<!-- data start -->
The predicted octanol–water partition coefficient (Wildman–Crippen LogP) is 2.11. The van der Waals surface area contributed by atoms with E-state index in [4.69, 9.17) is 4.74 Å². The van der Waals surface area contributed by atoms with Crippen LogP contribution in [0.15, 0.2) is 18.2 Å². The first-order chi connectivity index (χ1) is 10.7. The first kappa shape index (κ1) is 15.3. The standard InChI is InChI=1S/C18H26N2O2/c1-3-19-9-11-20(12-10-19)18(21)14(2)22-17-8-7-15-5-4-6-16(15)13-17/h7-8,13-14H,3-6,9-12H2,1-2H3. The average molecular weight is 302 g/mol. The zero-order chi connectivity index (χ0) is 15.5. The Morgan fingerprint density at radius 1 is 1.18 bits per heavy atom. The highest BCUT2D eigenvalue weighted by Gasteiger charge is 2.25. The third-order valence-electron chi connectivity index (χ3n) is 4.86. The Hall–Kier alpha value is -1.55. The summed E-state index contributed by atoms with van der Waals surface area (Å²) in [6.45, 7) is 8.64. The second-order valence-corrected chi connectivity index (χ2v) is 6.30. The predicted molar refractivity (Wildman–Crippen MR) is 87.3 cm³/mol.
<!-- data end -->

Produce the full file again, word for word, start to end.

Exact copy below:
The predicted octanol–water partition coefficient (Wildman–Crippen LogP) is 2.11. The van der Waals surface area contributed by atoms with E-state index in [4.69, 9.17) is 4.74 Å². The van der Waals surface area contributed by atoms with Crippen LogP contribution in [0.15, 0.2) is 18.2 Å². The first-order chi connectivity index (χ1) is 10.7. The first kappa shape index (κ1) is 15.3. The standard InChI is InChI=1S/C18H26N2O2/c1-3-19-9-11-20(12-10-19)18(21)14(2)22-17-8-7-15-5-4-6-16(15)13-17/h7-8,13-14H,3-6,9-12H2,1-2H3. The average molecular weight is 302 g/mol. The zero-order chi connectivity index (χ0) is 15.5. The Morgan fingerprint density at radius 1 is 1.18 bits per heavy atom. The highest BCUT2D eigenvalue weighted by Gasteiger charge is 2.25. The third-order valence-electron chi connectivity index (χ3n) is 4.86. The Hall–Kier alpha value is -1.55. The summed E-state index contributed by atoms with van der Waals surface area (Å²) in [6.45, 7) is 8.64. The second-order valence-corrected chi connectivity index (χ2v) is 6.30. The predicted molar refractivity (Wildman–Crippen MR) is 87.3 cm³/mol.